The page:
You may not be excited to learn that NMDOT has released its draft Pedestrian Safety Plan.
This possible lack of excitement is quite understandable, even if you actually do care about walking safety, perhaps to the point of reading this blog. Given the opportunity to read a “State plan,” one almost immediately considers a nap, regardless of time of day. Besides, don’t most ‘State plans” just end up eternally unseen on that dusty shelf at the back of the office occupied by an inevitably revolving cast of state bureaucrats?
Yup, selling you on the need to read and comment on this draft isn’t easy. I’m trying honesty as my approach, and I’ll admit I have my doubts. What will get you to read and comment on what is an important policy planning document (really!)?
I know, we’ll focus on what we don’t like about it.
Nothing elicits engagement like whiny criticism. And we can also get all English teacher nitpicky and copy edit the damn thing. Nitpicking is fun, makes us reader/commenters look smart (not to mention making us look like superficial jerks), and everyone can play, because we’re all amateur/professional copy editors.
Let’s start with the latter focus and gaze upon a sentence on page 74 of the 87 page .pdf:
Despite the fact that respondents considered high traffic speeds to be a major barrier to
walking, they considered “lower vehicle speeds” to be among the least affective strategies for improving
Yes, fellow amateur/professional copy editors out there will have spotted that “affective” needs to be “effective” in this sentence. Don’t we all feel smarter and better having pointed out this mistake? The added benefit here is that we discover said glitch way back on page 74, giving the false impression that we have read the entire draft carefully.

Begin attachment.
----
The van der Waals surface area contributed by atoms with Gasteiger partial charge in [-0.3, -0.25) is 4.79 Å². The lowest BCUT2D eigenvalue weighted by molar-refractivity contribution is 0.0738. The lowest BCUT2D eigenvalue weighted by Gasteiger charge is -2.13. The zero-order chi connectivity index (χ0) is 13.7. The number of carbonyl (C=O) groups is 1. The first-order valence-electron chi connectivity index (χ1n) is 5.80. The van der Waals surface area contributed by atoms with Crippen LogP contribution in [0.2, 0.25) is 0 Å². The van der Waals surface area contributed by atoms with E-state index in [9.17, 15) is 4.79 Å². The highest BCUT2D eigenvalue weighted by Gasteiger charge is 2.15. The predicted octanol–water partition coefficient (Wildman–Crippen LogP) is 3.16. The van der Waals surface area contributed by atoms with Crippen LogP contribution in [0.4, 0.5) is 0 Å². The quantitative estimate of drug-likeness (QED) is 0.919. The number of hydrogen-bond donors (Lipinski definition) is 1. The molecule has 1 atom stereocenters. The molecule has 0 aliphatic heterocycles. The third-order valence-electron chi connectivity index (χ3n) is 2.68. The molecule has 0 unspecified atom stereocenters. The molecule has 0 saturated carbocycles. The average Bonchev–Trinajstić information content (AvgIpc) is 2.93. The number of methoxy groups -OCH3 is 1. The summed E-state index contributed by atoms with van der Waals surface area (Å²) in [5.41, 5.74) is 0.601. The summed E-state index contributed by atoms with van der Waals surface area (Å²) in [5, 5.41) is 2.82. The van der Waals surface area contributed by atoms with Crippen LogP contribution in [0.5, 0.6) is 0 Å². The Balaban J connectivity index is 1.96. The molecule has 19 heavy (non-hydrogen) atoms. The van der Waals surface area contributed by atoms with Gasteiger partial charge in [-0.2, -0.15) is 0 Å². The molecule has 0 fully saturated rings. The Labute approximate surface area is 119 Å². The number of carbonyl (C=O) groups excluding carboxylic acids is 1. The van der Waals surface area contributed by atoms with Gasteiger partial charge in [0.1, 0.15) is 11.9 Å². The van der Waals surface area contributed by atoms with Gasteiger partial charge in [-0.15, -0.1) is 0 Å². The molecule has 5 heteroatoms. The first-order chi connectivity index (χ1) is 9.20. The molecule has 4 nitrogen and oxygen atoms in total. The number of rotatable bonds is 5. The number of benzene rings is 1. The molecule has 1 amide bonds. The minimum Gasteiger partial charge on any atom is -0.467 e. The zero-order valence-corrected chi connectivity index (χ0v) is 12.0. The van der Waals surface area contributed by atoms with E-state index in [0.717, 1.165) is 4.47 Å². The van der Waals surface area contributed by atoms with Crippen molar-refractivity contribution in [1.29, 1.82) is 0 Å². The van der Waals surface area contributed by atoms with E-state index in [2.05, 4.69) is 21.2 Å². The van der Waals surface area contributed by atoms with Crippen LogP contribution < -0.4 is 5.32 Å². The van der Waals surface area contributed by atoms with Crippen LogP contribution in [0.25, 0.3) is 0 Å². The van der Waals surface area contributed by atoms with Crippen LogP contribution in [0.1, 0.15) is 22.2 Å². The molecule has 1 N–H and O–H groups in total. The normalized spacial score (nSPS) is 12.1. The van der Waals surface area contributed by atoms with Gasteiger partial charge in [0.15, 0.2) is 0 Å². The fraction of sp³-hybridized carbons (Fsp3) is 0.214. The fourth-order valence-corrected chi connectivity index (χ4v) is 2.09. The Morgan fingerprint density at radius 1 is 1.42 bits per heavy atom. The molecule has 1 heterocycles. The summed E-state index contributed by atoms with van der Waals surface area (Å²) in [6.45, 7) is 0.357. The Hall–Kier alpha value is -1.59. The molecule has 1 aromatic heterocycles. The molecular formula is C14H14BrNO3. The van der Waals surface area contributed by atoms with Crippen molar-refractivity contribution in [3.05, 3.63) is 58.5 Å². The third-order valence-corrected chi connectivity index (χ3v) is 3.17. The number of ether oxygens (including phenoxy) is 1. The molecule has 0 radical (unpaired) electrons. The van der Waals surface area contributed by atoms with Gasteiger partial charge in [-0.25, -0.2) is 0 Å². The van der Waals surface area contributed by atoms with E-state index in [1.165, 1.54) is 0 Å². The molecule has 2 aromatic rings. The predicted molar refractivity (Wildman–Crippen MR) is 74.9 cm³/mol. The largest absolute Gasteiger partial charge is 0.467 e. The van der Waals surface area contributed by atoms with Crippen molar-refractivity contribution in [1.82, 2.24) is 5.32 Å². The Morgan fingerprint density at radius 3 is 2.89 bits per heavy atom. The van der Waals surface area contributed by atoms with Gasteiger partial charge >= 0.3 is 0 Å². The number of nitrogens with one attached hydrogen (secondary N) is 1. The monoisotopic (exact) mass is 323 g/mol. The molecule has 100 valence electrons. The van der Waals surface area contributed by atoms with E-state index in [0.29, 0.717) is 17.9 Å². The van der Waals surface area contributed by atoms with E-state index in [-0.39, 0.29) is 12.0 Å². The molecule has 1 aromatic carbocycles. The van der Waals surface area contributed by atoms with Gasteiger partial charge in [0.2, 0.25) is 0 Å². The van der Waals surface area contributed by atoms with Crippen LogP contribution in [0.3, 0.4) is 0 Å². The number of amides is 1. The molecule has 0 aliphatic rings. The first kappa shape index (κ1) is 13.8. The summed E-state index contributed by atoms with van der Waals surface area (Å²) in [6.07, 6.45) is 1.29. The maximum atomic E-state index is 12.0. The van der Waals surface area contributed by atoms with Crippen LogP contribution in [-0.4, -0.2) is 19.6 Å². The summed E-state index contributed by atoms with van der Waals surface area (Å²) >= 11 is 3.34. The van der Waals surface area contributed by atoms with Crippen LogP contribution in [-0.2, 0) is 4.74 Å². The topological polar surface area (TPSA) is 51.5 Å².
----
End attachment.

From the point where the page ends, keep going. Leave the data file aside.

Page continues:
Then there’s content criticism, and I’ll leave most of that to you, dear Better Burque reader. Leaving the bulk of this job to you:
- Makes me appear nice;
- Negates the necessity to closely read the entire draft; and,
- Perhaps unfairly pinpoints a single problem in what is generally a perfectly fine draft (for a plan that probably nobody in actual charge of pedestrian policy decisions will ever read, not that this is the fault of the draft authors).
The 14-page Executive Summary of the Draft (Note: 14 pages is too long for an Executive Summary) is highlighted by a graphic, an excerpt of which is screengrabbed above. While there is much explanative text throughout the Executive Summary and remaining pages of the Draft, those folks who do read this Plan will pretty much skim (blah, blah, blah) the text which explains in some detail the nuance and gaps in such statistics (e.g., law enforcement uniform crash reports are shit) and just focus any energy/memory devoted to this graphic.
And this graphic tells them that drunk pedestrians are the reasons why this Plan is being written and that almost all of these crashes happen in urban areas, so why should I give a rat’s ass here in Carrizozo about this city problem.
And maybe that shouldn’t be the impression left by such a Plan, even if it’s true nobody is charge is likely to read it. There’s also the fact that the Draft focusing 100% of its argumentative energy on reducing the numbers of those killed/injured walking our roadways, and 0% of its energy on the argument that we should do a much, much, much better job of encouraging walking across/along our roadways. Yes, reducing deaths/injuries is very important, but so too is getting people to walk more.
Apologies that I seem to have exceeded my intention of leaving everything up to you, dear reader. Make up for my mistake by making sure to both read the entire draft and submit your comments on it, even/especially if those comments are in complete opposition to my own.
In fact, angrily opposing my insipid thoughts might be just the energy ticket you need to overcome the lack of excitement elicited by the thought of reading a “State plan.” Comments are due by June 13th.